By a series of strange coincidences, this year I've had a number of reminders of the past which I've found these both unexpected and welcome. A library talk in Winsford, for instance, led to my hearing from a contemporary who grew up with many of my friends. An interview that Leigh Russell conducted with me for Mystery People led to my hearing from someone with whom I was at university, but later lost touch. Very enjoyable discussions and catching-up have ensued.
And a few days ago, I received a mysterious parcel from France. It turned out to contain a nicely produced paperback book, a novel called Do Not Cross by Paul Clarke. Paul was a partner in my firm for a good many years, and definitely one of the good guys (not absolutely everyone else qualified for that description, but that's another story!) I used to enjoy chatting to Paul, and he was kind enough to read and comment on a couple of my early Harry Devlin books.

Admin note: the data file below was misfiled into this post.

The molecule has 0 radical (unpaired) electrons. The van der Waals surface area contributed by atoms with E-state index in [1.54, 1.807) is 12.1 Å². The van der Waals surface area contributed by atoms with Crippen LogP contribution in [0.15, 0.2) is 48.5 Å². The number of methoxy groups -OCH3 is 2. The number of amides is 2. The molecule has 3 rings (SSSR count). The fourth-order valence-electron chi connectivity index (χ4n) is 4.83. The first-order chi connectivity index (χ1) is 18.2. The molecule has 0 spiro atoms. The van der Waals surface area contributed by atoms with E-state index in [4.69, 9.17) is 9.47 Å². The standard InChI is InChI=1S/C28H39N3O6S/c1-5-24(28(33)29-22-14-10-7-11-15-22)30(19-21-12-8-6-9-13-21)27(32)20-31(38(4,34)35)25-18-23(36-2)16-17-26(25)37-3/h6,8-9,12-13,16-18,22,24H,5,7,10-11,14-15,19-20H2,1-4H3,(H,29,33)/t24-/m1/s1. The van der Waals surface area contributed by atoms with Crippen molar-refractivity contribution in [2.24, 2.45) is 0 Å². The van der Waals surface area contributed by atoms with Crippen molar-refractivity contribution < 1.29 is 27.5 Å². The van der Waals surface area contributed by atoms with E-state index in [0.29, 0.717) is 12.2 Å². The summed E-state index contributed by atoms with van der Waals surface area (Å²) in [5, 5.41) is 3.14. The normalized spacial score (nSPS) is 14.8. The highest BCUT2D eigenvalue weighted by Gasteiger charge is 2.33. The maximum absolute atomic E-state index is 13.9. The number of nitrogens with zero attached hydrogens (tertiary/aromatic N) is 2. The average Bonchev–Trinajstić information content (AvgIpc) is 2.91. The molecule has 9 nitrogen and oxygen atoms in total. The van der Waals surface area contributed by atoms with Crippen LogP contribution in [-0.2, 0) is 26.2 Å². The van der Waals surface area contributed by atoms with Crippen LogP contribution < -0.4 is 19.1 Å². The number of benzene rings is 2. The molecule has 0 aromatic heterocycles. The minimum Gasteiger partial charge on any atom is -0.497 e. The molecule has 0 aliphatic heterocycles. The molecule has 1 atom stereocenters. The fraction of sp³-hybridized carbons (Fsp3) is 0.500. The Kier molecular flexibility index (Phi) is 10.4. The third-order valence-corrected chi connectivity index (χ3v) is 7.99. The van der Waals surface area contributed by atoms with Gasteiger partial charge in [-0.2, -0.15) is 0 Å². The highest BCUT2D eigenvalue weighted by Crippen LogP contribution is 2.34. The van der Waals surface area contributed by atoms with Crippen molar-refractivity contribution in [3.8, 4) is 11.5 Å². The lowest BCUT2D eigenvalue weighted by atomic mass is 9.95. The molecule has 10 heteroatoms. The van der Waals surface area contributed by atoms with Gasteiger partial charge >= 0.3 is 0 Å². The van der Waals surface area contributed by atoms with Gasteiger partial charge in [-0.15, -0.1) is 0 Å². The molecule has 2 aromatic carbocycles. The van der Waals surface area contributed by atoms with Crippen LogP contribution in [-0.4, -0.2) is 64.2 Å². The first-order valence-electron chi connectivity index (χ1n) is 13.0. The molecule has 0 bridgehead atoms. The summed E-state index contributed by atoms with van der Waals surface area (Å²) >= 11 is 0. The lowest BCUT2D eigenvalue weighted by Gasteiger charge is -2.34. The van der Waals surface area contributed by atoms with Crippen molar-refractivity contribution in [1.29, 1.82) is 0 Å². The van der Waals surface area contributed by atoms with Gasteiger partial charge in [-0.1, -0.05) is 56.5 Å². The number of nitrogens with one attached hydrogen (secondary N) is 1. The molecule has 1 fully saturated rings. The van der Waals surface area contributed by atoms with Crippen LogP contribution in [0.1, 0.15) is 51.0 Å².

However, a decade or so ago, Paul decided to turn his back on the law, and emigrate to France with his teacher wife Sue. I was sorry to see him go, although I could easily see the attraction of giving up work for a more relaxing way of life. I suppose that in those days, I was personally very driven, not least for financial reasons, and although I dreamed of giving up work to write, I never got close to it. But I'm edging a bit closer now, and the example set by people like Paul is definitely encouraging.
Paul was kind enough to say that our conversations all those years ago had encouraged him to start writing himself, and I'm really delighted about this. So what of Do Not Cross? Well, it's an enjoyable light thriller, set in Liverpool, and the wry tone is set in the very first line: "He was born unlucky; his father died during childbirth."Paul's model is Donald E. Westlake, and Liverpool night life collides with Bin Laden-style terrorism in a lively read. Paul has published his novel both as an ebook and in print, and I hope that reader response encourages him to keep writing. In the meantime, I'm very glad to have read his story, and to have my own signed copy.